Powerful Adès premiere highlights BSO’s death-haunted program

November 4, 2016 at 10:58 am

By Aaron Keebaugh

Thomas Adès leads the BSO in his "Totentanz," featuring soloists Christianne Stotijn and Mark Stone. Photo: Hilary Scott

Thomas Adès leads the BSO in his “Totentanz,” featuring soloists Christianne Stotijn and Mark Stone. Photo: Hilary Scott

St. Mary’s Church in Lübeck housed a frieze by 15-century German artist Bernt Notke. Allied bombs destroyed the original in 1942, yet the image, preserved in a photograph, was both witty and macabre. People of all classes, ranging from the Pope to a helpless infant, march slowly but surely to their deaths. An anonymous text that appears alongside the frieze establishes a somber warning: “The more you gain promotion,” Death says to a Parish Clerk, “the more your life is uncertain.”

That is the setting for Thomas Adès’ Totentanz a bristling and emotional work for mezzo-soprano, baritone, and orchestra that received its Boston premiere Thursday night at Symphony Hall. Adès, beginning his three-year post as artistic partner, led the Boston Symphony Orchestra in a bold and powerful performance.

Adès, 45, stands firmly as a modern master, capable of writing music of surging power and technical brilliance. Totentanz is his most remarkable and successful work to date.

The 35-minute piece is full of vibrant instrumental colors that paint a dark and brooding canvas. Its themes grind through Stravinskian mixed meters and cross rhythms. Angular brass statements, smacks of drums, and aggressive string attacks fall like hammer strokes. Written in memory of Lutoslawski, Totentanz has some of the biting sonorities that mark the late composer’s style. Wild, free-flowing statements built to a climactic chord that releases into a fog of whistling string harmonics.

The vocal parts possess a similar robust lyricism, and the evening’s singers performed them with dramatic impact.

Mezzo-soprano Christianne Stotijn is no stranger to the work, having sung it in its U.K. and New York premieres. With a voice that ranged from darkness to light, she deftly captured the shock and surprise of each of the frieze’s characters as they plead to Death for mercy. Smooth and affecting, her voice colored the Song of the Parish Clerk with ghostly vocal slides. Mark Stone, making his BSO debut, sang with laser-like intensity and cold presence as Death. His opening lines set a sobering reminder: no one, he tells the listeners, lives forever.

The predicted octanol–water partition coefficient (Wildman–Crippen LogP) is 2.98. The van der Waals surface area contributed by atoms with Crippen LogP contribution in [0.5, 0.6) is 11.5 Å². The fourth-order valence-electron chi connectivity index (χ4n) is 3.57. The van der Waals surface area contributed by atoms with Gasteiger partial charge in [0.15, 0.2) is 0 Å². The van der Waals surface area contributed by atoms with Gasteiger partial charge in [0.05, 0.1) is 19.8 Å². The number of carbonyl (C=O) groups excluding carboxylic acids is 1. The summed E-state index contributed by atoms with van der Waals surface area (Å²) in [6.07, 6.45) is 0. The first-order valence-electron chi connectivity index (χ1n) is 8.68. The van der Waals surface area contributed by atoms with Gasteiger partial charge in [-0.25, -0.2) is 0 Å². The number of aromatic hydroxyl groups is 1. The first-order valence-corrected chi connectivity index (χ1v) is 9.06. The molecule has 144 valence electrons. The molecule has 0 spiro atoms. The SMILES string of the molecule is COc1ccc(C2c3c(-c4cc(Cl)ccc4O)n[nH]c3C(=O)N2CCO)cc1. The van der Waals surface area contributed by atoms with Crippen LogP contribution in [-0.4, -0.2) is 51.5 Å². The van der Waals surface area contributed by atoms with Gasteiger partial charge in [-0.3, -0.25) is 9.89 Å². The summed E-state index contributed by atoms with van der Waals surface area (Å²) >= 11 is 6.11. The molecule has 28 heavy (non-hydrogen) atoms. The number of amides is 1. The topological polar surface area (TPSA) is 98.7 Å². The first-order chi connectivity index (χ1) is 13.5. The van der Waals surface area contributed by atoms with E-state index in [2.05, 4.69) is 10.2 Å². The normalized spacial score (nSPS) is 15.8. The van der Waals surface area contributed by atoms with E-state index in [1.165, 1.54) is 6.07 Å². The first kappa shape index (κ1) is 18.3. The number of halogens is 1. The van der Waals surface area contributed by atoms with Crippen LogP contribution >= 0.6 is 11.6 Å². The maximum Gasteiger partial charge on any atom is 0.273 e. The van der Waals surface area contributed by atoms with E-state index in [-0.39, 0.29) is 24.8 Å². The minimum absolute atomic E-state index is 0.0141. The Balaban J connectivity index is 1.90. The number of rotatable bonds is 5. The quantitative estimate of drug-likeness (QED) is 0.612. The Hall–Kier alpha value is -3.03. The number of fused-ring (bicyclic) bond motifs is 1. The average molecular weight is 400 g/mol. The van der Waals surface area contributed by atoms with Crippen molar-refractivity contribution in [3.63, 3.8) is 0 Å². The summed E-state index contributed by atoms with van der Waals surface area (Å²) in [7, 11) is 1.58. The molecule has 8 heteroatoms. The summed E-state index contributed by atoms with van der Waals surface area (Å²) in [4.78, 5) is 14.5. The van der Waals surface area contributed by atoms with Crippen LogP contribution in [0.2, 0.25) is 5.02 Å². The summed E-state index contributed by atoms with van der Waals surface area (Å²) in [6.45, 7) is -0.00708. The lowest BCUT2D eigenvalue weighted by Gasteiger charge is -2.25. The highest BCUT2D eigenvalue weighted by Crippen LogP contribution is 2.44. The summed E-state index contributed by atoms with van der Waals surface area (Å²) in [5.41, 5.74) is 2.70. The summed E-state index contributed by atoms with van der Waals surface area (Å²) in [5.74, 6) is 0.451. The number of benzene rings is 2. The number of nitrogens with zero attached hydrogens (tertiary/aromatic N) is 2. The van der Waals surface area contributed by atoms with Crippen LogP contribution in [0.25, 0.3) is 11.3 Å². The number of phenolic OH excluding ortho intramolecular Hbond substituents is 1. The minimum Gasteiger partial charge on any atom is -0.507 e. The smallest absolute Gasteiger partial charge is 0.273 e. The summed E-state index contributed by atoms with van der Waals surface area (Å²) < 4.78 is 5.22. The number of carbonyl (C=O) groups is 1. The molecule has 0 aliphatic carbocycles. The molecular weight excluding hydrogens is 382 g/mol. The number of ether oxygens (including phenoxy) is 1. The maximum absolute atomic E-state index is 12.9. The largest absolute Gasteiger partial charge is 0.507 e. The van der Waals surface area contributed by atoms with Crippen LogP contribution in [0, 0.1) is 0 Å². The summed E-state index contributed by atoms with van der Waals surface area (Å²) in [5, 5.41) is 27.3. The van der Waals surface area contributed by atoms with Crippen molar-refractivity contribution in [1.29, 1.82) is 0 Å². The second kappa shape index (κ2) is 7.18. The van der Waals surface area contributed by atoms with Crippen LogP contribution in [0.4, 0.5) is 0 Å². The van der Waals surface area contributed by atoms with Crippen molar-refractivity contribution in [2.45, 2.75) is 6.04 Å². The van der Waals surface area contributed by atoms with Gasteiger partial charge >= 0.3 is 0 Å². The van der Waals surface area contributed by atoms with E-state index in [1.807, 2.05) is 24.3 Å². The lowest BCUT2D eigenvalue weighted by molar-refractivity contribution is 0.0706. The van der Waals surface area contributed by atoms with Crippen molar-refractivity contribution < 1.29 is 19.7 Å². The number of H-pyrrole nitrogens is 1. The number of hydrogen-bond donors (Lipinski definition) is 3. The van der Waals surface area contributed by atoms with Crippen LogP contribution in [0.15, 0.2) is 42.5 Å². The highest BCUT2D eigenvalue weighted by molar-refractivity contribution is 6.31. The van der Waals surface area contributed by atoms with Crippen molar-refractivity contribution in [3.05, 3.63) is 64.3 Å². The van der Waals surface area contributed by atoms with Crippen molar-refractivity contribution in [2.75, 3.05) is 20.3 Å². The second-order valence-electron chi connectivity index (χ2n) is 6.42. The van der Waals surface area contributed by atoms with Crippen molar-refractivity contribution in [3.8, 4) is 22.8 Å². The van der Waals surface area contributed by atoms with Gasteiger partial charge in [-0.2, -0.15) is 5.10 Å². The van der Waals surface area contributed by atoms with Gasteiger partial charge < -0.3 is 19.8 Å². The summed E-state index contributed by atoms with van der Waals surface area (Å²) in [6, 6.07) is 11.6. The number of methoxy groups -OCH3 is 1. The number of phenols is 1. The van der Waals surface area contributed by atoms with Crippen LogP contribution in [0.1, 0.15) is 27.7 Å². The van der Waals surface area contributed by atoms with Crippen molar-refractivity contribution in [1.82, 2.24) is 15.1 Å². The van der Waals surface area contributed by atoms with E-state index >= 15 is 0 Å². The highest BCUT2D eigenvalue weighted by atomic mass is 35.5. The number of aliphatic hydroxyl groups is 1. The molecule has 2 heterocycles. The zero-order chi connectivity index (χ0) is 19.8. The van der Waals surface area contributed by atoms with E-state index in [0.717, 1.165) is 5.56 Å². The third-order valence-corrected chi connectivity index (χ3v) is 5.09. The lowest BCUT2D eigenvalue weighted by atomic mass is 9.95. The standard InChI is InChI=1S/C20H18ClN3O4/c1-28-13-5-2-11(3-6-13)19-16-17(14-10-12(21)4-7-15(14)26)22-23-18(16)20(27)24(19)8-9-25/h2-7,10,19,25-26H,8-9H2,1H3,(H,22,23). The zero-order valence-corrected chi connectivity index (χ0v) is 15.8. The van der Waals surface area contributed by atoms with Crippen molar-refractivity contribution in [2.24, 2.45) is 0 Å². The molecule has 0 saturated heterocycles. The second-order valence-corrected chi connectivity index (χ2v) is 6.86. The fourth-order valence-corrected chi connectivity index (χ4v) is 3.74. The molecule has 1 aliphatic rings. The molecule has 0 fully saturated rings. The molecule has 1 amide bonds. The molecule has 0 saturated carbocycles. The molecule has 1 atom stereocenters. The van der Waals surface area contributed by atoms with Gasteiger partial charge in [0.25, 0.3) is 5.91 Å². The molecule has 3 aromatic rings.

In all of its cold, penetrating power, Totentanz has a few moments of warmth. When death meets a young child at piece’s close, Stotijn and Stone traded glowing phrases with a brass chorale. But it is short lived. Earthy statements from tuba and contrabassoons provide an eerie finality to it all, like dirt on a fresh grave. Through Adès’ deft and evocative guide, the dance of death stopped for no one.

The theme of death also haunts Britten’s Sinfonia da Requiem, which opened the concert. Completed in 1940 and submitted for concerts in honor of the Japanese Empire (it was ultimately not performed for those festivities), the work is one of Britten’s most colorful and affecting pieces for orchestra.

Adès, who has frequently been heralded as Britten’s heir apparent in British music, has a fine feel for the score. He is an energetic presence at the podium, leading with broad, waving gestures, scooping upbeats, and occasional punches that spotlighted every entrance and percussive hit.

The work opened with a thud. A lonely timpani sounded the death knell before a coldly lyrical theme wound its way through cello, violas, and winds. The central movement was a prickly dance of death, complete with growling brasses, from which Adès coaxed playing of bracing energy. The final movement, with its warm wind chords, offered brief glimpses of heaven.

Fine and evocative playing also marked Thursday’s performance of Sibelius’ Tapiola.

Adès conjured the opening woodwind lines with careful attention to detail and wove the piece’s dark, folk-like melodies into a soft fabric of sound. Flute figures blew like a cold breeze, and the soft sections seemed to glow at a distance. The conductor’s hammer-like gestures drew blasting chords from the brass. The only resolution came at work’s end, where a soft chord in strings and winds floated heavenward. For a brief instance, death seemed only a distant dream.

The program will be repeated 1:30 p.m. Friday and 8 p.m. Saturday at Symphony Hall. bso.org; 888-266-1200.

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